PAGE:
What happened in the 2013 Hawaii legislature, part 1

2013 Hawaii Legislature

In 2013, 276 bills became law in Hawaii, and an additional 12 bills became law without Governor Neil Abercrombie’s signature.

I skimmed through the 2013 legislation summaries and highlighted the laws that I think are important and will impact us all. If I’ve missed any significant or costly laws (in terms of spending or freedoms), please let me know!

Best 2013 Hawaii bill for government innovation: In my opinion, the best bill of 2013 is Act 155, which establishes a pilot program to generate revenue through the lease of public school lands for public purposes. Instead of raising taxes or cutting services, this bill looks for ways to earn revenue from existing government resources. Not only could leasing public school lands generate revenue, it could ensure better maintenance of school grounds and could discourage vandalism and graffiti during school breaks.

Best 2013 Hawaii bill for public safety: A close runner-up would be Act 213, which requires the Department of Health to post on its website reports of all inspections at state-licensed care facilities occurring on or after January 1, 2015. With our aging population, it is important to find out which health care facilities meet safety and care standards.

Trade-offs between public safety and personal freedom:
* Seatbelts required: All front and back seat passengers must wear a seatbelt (Act 73). Adults should be responsible for their own safety.
* Hawaii driver’s licenses scanning: Businesses may scan your driver’s license or Hawaii ID to verify your age when providing age-restricted goods or services (Act 195). Will our personal information (name, address, date of birth, and license or ID number) be secure?
* Hawaii Homeland Security established: Hawaii now has a State Office of Homeland Security within the State Department of Defense (Act 175). How much effort are we duplicating with our Civil Defense department? Why do their responsibilities include “foster coordination on security matters with all nations of the Pacific region”?

Bigger government:
* More task forces and advisory boards: We have the newly-created Hawaii Refinery Task Force (Act 78), the Hawaii Agriculture Workforce Advisory Board (Act 99), and the Hawaii Employer-Union Health Benefits Trust Fund (EUTF) Task Force (Act 268). I’m sure many more task forces and advisory boards were created. Do we need them? How much will they cost?
* More government oversight over occupational licensing: Advanced practice registered nurses must now have a graduate degree in nursing (Act 19). Licensed social workers must now complete minimum credit hours of continuing education courses for upcoming licensing renewal periods (Act 183). Does government have the authority and expertise to set occupational licensing requirements? Shouldn’t they be set by state or national occupational boards?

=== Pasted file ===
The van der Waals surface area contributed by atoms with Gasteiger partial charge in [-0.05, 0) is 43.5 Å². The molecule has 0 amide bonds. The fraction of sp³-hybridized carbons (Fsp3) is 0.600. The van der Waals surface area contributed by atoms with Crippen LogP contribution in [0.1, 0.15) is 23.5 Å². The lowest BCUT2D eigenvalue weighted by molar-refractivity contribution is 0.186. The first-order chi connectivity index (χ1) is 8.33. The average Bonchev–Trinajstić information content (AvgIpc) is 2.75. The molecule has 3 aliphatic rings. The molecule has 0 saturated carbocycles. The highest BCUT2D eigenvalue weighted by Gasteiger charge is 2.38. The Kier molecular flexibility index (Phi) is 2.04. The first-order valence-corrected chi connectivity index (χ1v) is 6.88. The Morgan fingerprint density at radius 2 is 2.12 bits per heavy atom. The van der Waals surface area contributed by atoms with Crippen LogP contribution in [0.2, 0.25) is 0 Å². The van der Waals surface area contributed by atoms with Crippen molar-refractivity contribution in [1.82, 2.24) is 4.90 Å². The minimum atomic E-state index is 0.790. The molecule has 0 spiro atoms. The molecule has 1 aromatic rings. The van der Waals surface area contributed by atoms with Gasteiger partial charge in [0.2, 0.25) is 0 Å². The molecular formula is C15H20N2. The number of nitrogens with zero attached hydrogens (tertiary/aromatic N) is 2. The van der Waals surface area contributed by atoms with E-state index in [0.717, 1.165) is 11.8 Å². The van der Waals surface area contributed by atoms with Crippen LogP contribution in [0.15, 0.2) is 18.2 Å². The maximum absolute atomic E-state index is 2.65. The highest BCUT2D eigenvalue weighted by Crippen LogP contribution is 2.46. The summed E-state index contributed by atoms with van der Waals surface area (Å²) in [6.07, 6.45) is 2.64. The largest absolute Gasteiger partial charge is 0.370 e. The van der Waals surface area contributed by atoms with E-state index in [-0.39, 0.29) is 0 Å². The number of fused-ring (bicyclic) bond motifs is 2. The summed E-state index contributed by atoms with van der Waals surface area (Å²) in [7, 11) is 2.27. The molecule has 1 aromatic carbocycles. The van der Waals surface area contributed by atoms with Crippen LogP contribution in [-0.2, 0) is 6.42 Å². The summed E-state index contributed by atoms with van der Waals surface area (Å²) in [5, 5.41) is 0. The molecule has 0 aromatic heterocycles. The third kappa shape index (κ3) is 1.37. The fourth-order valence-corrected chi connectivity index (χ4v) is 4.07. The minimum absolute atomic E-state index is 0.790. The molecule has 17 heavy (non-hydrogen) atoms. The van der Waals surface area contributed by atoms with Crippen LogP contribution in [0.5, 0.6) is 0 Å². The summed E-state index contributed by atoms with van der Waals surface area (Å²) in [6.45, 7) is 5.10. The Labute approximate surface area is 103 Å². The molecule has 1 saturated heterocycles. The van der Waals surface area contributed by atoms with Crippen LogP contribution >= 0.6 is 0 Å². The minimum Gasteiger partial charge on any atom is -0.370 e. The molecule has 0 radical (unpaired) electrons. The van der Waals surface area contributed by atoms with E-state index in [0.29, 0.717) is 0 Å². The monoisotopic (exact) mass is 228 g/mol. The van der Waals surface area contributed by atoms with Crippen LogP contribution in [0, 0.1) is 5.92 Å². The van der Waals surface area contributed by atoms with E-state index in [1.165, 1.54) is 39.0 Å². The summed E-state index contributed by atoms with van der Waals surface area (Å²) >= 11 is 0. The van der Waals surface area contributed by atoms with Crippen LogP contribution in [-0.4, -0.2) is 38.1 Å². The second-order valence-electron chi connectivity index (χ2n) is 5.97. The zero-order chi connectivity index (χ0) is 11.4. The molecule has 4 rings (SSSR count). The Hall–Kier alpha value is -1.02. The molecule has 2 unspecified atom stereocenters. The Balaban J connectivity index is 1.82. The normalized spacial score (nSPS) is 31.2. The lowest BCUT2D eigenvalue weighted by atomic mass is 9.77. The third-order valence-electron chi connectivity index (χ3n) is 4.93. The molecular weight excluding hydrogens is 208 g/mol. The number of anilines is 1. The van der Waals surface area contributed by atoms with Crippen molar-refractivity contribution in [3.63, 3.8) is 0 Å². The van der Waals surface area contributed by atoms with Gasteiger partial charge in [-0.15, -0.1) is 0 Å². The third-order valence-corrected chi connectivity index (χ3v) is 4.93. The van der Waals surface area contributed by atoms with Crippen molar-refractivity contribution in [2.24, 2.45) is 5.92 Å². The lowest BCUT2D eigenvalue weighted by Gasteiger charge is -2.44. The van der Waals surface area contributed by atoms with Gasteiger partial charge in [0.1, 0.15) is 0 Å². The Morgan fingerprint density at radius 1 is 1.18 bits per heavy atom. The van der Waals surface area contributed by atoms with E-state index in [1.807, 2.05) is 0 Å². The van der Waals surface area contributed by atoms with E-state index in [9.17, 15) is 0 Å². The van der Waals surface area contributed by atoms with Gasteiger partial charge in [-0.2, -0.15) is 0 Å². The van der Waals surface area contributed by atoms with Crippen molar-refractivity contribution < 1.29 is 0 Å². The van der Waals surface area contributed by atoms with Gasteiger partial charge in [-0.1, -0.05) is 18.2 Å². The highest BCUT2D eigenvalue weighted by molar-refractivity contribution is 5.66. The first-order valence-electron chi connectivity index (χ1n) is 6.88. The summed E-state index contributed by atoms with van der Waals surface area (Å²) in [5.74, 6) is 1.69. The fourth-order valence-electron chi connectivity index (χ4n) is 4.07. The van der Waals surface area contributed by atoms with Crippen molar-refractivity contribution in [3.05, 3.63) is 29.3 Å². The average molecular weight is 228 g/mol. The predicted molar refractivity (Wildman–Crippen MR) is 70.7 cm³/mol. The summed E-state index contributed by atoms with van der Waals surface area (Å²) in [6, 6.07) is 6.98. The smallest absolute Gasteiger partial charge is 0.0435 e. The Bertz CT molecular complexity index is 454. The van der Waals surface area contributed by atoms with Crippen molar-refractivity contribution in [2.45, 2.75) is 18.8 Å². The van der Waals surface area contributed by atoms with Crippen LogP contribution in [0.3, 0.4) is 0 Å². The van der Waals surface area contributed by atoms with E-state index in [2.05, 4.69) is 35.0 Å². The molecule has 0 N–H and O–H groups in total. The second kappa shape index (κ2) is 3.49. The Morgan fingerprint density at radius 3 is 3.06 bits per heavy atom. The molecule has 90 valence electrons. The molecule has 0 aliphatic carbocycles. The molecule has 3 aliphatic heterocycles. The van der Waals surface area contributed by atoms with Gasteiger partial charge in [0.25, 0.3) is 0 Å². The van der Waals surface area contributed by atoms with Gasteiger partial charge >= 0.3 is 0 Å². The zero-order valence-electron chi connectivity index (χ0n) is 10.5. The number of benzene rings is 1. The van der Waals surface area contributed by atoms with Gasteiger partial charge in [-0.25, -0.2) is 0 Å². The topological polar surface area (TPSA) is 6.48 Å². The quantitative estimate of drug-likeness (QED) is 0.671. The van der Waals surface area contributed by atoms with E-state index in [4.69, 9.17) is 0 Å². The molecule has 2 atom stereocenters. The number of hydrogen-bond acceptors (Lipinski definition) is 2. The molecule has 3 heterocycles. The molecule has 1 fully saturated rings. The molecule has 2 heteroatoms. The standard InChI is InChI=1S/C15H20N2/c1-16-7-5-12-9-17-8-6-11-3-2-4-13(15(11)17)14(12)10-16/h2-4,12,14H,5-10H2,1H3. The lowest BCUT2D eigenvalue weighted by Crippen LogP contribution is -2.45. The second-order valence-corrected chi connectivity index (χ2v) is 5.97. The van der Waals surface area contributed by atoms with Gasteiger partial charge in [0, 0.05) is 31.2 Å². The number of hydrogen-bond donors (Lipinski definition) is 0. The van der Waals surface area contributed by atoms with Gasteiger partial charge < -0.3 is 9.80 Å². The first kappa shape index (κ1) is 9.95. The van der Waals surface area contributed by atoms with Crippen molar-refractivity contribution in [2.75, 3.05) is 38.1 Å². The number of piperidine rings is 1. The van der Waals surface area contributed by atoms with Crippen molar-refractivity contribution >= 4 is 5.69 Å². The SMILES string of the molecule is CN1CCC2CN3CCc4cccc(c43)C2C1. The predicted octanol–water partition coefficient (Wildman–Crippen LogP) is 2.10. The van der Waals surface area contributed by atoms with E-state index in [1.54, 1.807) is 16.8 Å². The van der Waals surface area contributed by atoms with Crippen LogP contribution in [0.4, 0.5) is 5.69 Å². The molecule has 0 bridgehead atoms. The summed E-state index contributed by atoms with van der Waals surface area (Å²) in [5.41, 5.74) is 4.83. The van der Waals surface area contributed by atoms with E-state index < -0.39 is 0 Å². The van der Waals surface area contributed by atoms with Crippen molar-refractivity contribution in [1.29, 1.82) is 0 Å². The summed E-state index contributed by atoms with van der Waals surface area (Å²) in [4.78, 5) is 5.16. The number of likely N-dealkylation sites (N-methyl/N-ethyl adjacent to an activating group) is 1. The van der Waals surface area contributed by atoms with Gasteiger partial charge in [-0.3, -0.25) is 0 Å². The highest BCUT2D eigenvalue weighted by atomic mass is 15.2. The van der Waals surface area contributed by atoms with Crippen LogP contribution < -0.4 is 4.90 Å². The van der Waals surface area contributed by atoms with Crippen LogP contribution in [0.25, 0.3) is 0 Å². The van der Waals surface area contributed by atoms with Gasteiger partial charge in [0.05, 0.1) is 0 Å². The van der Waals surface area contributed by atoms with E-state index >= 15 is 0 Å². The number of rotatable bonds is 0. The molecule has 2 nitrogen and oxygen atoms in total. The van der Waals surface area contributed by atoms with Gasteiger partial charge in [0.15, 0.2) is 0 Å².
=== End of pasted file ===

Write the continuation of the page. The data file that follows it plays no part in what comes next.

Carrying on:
* More regulations on honey: Regulates the amount of honey that can be sold without a Department of Health permit, specifies honey labeling, and requires honey producers to take food safety classes (Act 131). Shouldn’t this be covered by food safety laws? It seems like micro-management or targeting of small honey producers.
* More power over conservation land under harbors: The Department of Transportation, Harbors Division, is now exempt from the permit and site plan approval requirements established for (submerged) lands within the conservation district (Act 86). The bill did not contain enough information to evaluate this exemption, but shouldn’t construction on public lands be permitted and open to public input?

More government spending:
* Higher spending for State retiree health plans: We increased the State’s base monthly contributions for retired Hawaii state and county employee health care plans, in some cases 33% to over 100% (Act 282). For example, the contribution for each employee-beneficiary enrolled in supplemental Medicare self plans increases from $254 to $524.73; the contribution for each employee-beneficiary enrolled in supplemental Medicare two-party plans increases from $787 to $1,051.71; and the contribution for each employee-beneficiary enrolled in supplemental Medicare family plans increases from $412 to $1,531.78. Have we budged for the increase? How has the Affordable Care Act affected these contribution rates?
* $500,000 for commemorative art: We will spend $250,000 over two years to commission permanent works of art to honor the late US Senator Daniel K. Inouye and the late US Representative Patsy T. Mink (Act 281). Could this be done through a non-profit foundation instead?
* More public assistance: We have eliminated the asset limit for households with children (previously, $5,000 and one motor vehicle) for the Temporary Assistance for Needy Families program (Act 18). There is not enough information in this bill for me to comment. Asset limits may encourage people to spend money (instead of save it), but removing the asset limit entirely may not encourage people to save money and may make fraud easier.

How would you rate our Hawaii legislature? What do you think are their best accomplishments and most misguided undertakings in 2013? What do you expect from our Hawaii legislature when the 2014 session begins tomorrow on January 15?

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